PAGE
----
For songwriter and lyricist Kim Hairston, working in the music industry isn’t something that’s been a lifelong career.
In fact, the 61-year-old only began writing lyrics professionally about eight years ago. Before that, she had (and still owns) her own web design business. But music has been around nearly all her life.
Hairston’s mother was a piano teacher and she got her into classical music.
“I used to play the piano and classical guilds, those are contests where you play your special piece and the judges judge you,” she says.
Some of her early inspiration is old school — Aretha Franklin, Smokey Robinson, Diana Ross and the like.
Hairston, who lives in Colorado Springs, Colo., U.S.A., considers herself a “background listener of music,” in that “I’ll listen to a song and I’ll pick out every single instrument in the song — when they flow in and out, when certain instruments come in and out of the song — it’s just something that I started doing at a young age.”
That young age also had her moving around a lot as a Military B.R.A.T. due to her father’s career in the U.S. Army.
“We traveled to Germany and Austria and of course all over the United States and we settled here in Colorado Springs,” she says.
Hairston had been writing poetry for as long as she could remember.
“I would do it in class when I was in junior high school and high school,” she says. “I still have books and books of poems but about eight years ago, I was like, I wonder what it would be like to go into a music studio and put some of my poems to music.”
I’ll listen to a song and I’ll pick out every single instrument in the song — when they flow in and out, when certain instruments come in and out of the song — it’s just something that I started doing at a young age.Kim Hairston
When she asked a friend to look at her poems, that friend noted her poetry had a “lyrical” tone.
“And I was like, ‘Oh’ and she was like, ‘Yeah you should go in the studio sometime.’ And I did,” according to Hairston.
Hairston says she was in Denver, Colo. at the time and her daughter was getting ready to graduate from college.
“I called the Spot Studios up there and I talked to Glenn Sawyer, who was a producer up there,” she says, adding: “And he was like, ‘Yeah come on in, let’s talk.’ And he looked at some of my lyrics and it was like, ‘Yeah you know I know someone, his name is Mawule and let me connect you with him and see if you guys can work something out.’”
Not soon after, Hairston’s debut song came out, titled “What Love Doesn’t Look Like” and it featured Mawule on vocals.
“And after that moment, I was like, this is what I want to do,” she says. “And I started going back to Spot Studios, my daughter graduated from college and we moved back to Colorado Springs. And we had to move back to Colorado Springs anyway because my mom was not doing well at that time.”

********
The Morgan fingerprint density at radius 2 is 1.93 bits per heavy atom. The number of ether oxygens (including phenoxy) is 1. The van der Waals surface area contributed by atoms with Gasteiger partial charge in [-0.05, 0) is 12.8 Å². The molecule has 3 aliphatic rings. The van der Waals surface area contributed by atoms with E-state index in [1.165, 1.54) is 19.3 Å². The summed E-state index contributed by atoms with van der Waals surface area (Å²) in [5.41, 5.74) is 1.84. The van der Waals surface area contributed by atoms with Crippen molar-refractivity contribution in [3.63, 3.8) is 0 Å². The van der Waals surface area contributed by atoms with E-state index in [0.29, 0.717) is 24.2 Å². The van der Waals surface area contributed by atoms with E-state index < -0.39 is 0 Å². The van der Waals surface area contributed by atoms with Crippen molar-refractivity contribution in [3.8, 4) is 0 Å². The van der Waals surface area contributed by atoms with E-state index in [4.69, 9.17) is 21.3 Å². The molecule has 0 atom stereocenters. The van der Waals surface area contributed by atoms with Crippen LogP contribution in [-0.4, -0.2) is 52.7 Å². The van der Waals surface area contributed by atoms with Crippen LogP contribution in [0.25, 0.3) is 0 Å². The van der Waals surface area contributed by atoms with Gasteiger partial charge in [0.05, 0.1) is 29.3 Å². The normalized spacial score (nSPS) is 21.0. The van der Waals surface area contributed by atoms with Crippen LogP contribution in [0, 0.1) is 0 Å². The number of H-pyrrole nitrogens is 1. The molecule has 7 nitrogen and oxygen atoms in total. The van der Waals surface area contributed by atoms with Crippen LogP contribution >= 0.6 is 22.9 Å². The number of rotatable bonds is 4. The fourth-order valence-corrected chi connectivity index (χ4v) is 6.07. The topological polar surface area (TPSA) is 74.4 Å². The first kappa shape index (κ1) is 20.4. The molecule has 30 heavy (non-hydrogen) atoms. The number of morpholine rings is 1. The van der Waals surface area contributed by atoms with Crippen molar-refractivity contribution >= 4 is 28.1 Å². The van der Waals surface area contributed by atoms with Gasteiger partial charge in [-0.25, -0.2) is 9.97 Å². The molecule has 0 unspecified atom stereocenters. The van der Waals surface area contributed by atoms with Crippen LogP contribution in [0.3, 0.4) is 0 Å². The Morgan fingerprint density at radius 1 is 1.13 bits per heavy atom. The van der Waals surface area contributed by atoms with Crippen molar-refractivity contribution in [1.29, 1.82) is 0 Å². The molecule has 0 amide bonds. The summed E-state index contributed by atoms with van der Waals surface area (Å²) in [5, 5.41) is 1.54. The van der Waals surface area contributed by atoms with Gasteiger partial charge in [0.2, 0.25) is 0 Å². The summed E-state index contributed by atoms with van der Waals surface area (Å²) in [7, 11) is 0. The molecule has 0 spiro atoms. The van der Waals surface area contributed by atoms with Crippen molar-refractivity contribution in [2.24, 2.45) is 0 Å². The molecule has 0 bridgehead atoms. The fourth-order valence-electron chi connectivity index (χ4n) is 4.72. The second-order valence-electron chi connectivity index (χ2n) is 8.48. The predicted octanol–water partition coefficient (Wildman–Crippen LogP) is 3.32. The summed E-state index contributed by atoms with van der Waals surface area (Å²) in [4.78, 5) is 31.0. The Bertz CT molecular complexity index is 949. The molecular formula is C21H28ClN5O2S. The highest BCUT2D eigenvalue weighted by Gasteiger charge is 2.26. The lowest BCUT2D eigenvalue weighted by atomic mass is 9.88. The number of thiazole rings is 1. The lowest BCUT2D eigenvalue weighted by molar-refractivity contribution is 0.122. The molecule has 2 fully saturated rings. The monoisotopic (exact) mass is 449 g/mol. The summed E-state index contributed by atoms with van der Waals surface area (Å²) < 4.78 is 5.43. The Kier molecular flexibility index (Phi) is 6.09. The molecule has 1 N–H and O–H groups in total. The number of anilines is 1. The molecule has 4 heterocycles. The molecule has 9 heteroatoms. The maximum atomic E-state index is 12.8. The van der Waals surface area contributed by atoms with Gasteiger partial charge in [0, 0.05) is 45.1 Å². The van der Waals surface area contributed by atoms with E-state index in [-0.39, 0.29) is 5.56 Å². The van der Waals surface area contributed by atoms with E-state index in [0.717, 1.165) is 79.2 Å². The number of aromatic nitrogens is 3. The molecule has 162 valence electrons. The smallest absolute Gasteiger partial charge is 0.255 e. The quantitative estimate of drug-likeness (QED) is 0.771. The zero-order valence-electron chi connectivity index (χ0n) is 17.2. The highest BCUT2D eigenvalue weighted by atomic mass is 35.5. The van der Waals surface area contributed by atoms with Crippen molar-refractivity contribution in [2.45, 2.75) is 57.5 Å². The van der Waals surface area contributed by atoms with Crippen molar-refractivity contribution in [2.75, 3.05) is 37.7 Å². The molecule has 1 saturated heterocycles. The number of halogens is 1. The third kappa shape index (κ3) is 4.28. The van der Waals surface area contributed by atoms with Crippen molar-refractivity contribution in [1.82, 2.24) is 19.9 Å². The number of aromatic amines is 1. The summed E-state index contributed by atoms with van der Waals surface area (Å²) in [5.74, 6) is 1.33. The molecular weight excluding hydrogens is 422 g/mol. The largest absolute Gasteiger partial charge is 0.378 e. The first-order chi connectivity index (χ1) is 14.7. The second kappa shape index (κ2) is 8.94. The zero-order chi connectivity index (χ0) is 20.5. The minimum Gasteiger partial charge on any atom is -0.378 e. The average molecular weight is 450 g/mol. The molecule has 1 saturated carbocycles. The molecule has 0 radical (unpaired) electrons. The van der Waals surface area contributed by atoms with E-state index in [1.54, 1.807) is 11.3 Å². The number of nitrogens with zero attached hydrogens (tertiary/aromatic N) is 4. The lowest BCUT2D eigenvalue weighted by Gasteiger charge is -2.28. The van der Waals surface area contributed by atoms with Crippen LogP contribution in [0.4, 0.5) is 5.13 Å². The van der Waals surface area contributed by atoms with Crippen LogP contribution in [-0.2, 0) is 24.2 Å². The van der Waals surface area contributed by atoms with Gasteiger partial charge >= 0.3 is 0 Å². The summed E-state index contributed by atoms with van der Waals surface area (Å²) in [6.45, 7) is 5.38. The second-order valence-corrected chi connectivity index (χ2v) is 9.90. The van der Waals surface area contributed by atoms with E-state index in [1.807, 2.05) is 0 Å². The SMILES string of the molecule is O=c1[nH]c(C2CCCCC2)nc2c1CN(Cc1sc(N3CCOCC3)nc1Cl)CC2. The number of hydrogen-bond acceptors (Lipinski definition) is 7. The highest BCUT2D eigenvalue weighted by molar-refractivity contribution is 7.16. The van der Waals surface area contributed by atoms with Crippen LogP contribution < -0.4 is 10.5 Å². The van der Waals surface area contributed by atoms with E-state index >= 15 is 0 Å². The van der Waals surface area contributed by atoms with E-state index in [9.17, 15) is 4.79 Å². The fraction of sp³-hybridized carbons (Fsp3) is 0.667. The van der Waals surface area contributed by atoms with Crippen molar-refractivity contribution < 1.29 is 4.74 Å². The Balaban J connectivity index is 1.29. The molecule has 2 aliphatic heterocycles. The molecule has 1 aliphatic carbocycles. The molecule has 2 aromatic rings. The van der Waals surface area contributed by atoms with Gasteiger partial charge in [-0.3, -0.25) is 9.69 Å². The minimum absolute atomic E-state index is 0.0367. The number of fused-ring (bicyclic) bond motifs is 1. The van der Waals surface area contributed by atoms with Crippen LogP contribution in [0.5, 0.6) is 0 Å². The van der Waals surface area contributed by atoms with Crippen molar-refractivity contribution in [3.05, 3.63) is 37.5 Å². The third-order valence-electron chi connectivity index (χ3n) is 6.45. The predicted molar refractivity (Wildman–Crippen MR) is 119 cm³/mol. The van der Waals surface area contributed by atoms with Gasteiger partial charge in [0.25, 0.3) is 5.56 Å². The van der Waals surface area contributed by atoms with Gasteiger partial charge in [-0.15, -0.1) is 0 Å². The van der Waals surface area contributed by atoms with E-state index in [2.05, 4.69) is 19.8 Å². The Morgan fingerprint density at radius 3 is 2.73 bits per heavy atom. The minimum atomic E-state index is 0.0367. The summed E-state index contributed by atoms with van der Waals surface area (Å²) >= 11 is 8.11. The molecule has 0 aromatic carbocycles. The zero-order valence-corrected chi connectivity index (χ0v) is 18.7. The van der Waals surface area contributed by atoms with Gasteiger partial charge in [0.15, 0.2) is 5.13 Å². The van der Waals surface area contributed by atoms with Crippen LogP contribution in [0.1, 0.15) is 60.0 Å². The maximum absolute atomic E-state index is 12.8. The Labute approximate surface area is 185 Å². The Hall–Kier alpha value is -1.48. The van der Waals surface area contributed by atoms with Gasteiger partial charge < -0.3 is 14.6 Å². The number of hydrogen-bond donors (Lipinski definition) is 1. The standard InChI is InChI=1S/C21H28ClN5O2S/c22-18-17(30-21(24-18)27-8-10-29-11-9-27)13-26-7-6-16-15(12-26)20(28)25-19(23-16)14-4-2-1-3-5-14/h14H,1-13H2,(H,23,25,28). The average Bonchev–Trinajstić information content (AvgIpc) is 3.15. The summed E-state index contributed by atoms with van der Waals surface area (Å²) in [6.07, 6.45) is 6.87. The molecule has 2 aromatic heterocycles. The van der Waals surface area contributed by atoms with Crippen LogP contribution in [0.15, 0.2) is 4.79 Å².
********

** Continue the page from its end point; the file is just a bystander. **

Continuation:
While Hairston’s mother passed away several years later, she did get to hear her daughter’s debut album.
“I am so incredibly blessed that she got to hear my debut song come out; it got on the radio fortunately,” Hairston says.
Hairston on more collaborations with Nigerian artists
That debut song led to more work with producers like Jarrod Headly, Tony Mirabella and Egar Boi.
Not only that, in addition to Mawule, Hairston has had the opportunity to work with other major Afrobeat and Afro Gospel singers in Nigeria.
It all started with her waking up at the same time every night and writing down lyrics.
“I started writing these lyrics over and over and I wrote a song called ‘Walk by Faith,’” she says. The song made her think it would be best performed with an Afrobeat.
“I started looking up different Afro gospel artists and I came across a man called Quiz the Great. And I’m a firm believer [in] ‘You don’t ask, you don’t get.’”
Consequently, Hairston reached out to Quiz the Great, who lives thousands of miles away in Nigeria.
“Seven thousand miles away we connected,” she says. Within a month, the song was fully written, produced and released.
When another Hairston thought up another song, she got a hold of Quiz again.
I’m a firm believer [in] ‘You don’t ask, you don’t get.’Kim Hairston
“And he’s like, ‘You know what? Let me get somebody on this with us,’ and his name was Miracle Paul,” she says. “And he was just signed to a record label. And I said ‘sure.’ So another song came out and it was called ‘Your Blessing.’”
About a month later, Hairston wrote another tune called “New Chapter,” and she collaborated with Quiz, Miracle Paul and Missionary Souljah to put the song together.
That third song culminated in a trilogy called “The Faith Project,” according to Hairston.
“It’s absolutely insane at this point. I’m on my fifth song. I’m getting a different artist getting a hold of me to do songs. And it’s absolutely been amazing,” she says.
For Hairston, Afrobeat music has a special place in her heart.
“It’s soulful,” she says. “It gets us soulful. And it’s Christ-driven, it’s Holy Spirit-driven, It’s meaningful.”
Music is my life, music is my jam, music is my vibe.Ki Hairston
At 61 years old and with a bunch more published songs under her belt, Hairston doesn’t see herself slowing down anytime soon.
“I want this to be an inspiration that you are never too old to follow your dreams. Age is just a number,” she says.
To learn more about Kim Hairston’s music and hear clips, go to kimhairstonmusic.com or check out the video below.